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Crowler runCrowler run

Finding craft beer and flying it homeFinding craft beer and flying it home

A surprising number of pilots enjoy flying out for a good craft beer.

Photo courtesy of Sierra Nevada Brewing Company.

While we all know that the federal aviation regulations prohibit anyone from acting as a crewmember of a civil aircraft within eight hours after the consumption of any alcoholic beverage (the eight-hour bottle-to-throttle rule), while under the influence of alcohol, or while having an alcohol concentration of 0.04 or greater, that doesn’t preclude using an aircraft for an aerial beer run.

How? There are two options. Fly to an interesting brewery destination, sample a few beers, then stay overnight in a hotel or other accommodations and travel home the next day. Or, fly to a brewery, purchase beer to go, then fly it home and enjoy a postflight beverage. The latter approach has been made even easier by the growing popularity of the crowler, a 32-ounce aluminum can that’s filled with beer fresh from the tap, immediately sealed, and sold for carryout. (Think of this as a single-use growler, which is a reusable container for carry-out beer, except that you don’t have to clean it afterward and remember to take it with you to refill. Most brewers recommend drinking beer in a crowler within two to seven days.)

Postflight sharing of homebrew actually led to the creation of Southern California’s thriving Hangar 24 craft brewery, right across the street from Redlands Municipal Airport; it recently opened a second location on Arizona’s Lake Havasu City Airport.

Here are five other airport-accessible breweries that have caught our eye.

3 Floyds Brewing Co. in Munster, Indiana, is widely recognized for its craft ales. It’s also adjacent to (and just across the state line from) Chicago’s Lansing Municipal Airport. 3 Floyds’ Zombie Dust, an American pale ale, has developed a nearly cultlike following. Gumballhead is an American pale wheat ale you don’t want to miss. The brewery’s flagship is Alpha King, another American pale ale. And there are India pale ales, stouts (Dark Lord is coveted), and sours, oh my.

Sierra Nevada Brewing Co. is headquartered in Chico, California. To better serve the East Coast, Sierra Nevada in 2014 opened a second brewery in Mills River, North Carolina. Fortunately for pilots, it’s right next to Asheville Regional Airport. While it may best be known for its Pale Ale and Torpedo Extra IPA, the seasonal Octoberfest and Narwhal Imperial Stout are not to be missed, and the brewery features rotating smaller batches like a barrel-aged Belgian-style cherry quad or coffee milk chocolate stout. (Pro tip: Asheville has become a craft beer capital of the East Coast. Stay two or three days and visit some of the area’s many other breweries.)

Cigar City Brewing in Tampa, Florida, is barely a mile from the fixed-base operations at Tampa International Airport. The Jai Alai American IPA may be most widely recognized (look for the oak-aged version); Maduro brown ale, Guayabera Citra pale ale, and Marshal Zhukov's Russian imperial stout stand out. Rarer are Hunahpu’s imperial stout and the Humidor Series, which consists of different Cigar City beers aged on Spanish cedar. If you don’t want to fly into the big airport, the waterfront Peter O. Knight Airport is about 7 miles away and welcomes general aviation pilots.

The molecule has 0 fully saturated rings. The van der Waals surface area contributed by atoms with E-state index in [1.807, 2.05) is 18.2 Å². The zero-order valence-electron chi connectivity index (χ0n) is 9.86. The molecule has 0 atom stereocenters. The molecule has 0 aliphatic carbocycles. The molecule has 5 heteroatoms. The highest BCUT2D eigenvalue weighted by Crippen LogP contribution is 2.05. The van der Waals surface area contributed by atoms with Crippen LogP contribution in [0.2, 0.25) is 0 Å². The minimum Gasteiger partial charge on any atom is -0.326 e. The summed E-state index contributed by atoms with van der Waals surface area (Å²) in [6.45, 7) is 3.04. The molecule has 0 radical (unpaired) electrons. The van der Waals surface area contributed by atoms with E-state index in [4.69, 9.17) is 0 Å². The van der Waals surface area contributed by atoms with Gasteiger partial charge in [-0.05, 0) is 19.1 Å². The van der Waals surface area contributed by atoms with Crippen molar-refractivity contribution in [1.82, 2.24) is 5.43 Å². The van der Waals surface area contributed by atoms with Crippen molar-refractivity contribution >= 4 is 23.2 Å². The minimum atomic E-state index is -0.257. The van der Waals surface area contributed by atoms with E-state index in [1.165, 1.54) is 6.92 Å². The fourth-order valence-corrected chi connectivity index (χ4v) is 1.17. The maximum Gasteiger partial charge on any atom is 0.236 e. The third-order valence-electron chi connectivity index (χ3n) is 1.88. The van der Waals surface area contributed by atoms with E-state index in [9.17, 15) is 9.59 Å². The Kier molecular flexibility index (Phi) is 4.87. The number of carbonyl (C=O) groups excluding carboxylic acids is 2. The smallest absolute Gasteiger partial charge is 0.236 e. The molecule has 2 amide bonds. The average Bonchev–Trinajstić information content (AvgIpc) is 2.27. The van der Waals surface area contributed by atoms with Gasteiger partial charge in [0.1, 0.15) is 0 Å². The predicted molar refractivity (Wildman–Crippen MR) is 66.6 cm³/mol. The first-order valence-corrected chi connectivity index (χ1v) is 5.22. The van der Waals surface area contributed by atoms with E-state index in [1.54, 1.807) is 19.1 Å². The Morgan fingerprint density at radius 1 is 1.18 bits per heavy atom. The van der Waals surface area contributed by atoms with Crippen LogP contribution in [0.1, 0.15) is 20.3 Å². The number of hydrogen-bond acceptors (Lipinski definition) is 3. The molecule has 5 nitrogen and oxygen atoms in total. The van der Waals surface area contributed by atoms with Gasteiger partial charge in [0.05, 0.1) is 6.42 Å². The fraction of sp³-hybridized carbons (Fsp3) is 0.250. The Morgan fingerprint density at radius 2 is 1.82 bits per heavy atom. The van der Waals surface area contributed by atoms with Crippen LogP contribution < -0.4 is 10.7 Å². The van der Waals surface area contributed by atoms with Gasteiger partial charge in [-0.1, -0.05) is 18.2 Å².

The "Old 666" burger named for the World War II B-17 Flying Fortress. Photo courtesy of Flyers Restaurant & Brewhouse.

Legacy Brewing in Oceanside, California, is right across the street from the skydiving center at Bob Maxwell Memorial Airfield. Like many craft breweries it has an industrial vibe that combines comfortable leather chairs with modern bar stools. Head brewer Mark Mericle was behind Orange County, California’s first brewpub, Heritage Brewing Co. Today his customers seem to gravitate toward Clan Ross Scotch Ale, a malty Scotch-style ale; Orange Blossom IPA; and Czarface Russian imperial stout, among others. Hellacious Guava IPA is an American IPA and Sleighwreck Ale, an Irish red, is Legacy’s Christmas ale.

Flyers Restaurant and Brewery actually has two airport-friendly locations: on the field at Skagit Regional Airport in Burlington, Washington, and a larger facility in Oak Harbor, Washington, about 4 miles from A.J. Eisenberg Airport in Oak Harbor. The Pacemaker Porter; Daybreak Breakfast Stout, an oatmeal stout brewed with coffee; and Spitfire Best Bitter look especially tasty. (If you visit the Skagit airport location, two other breweries—Chuckanut Brewery and Garden Path Fermentation—are in easy walking distance.)

One to look for in the future might be Think Tank Brew Lab, scheduled to open during summer 2019 adjacent to Greenville Downtown Airport at 101 Airport Rd., Greenville, South Carolina.

Do you have a favorite airport-accessible brewery? Let us know!

Cigar City Brewing's location in the Tampa International Airport. Photo courtesy of Cigar City Brewing.
Mike Collins

Mike Collins

Technical Editor
Mike Collins has worked for AOPA’s media network since 1994. He holds a private pilot certificate with an instrument rating.
Topics: Travel, US Travel

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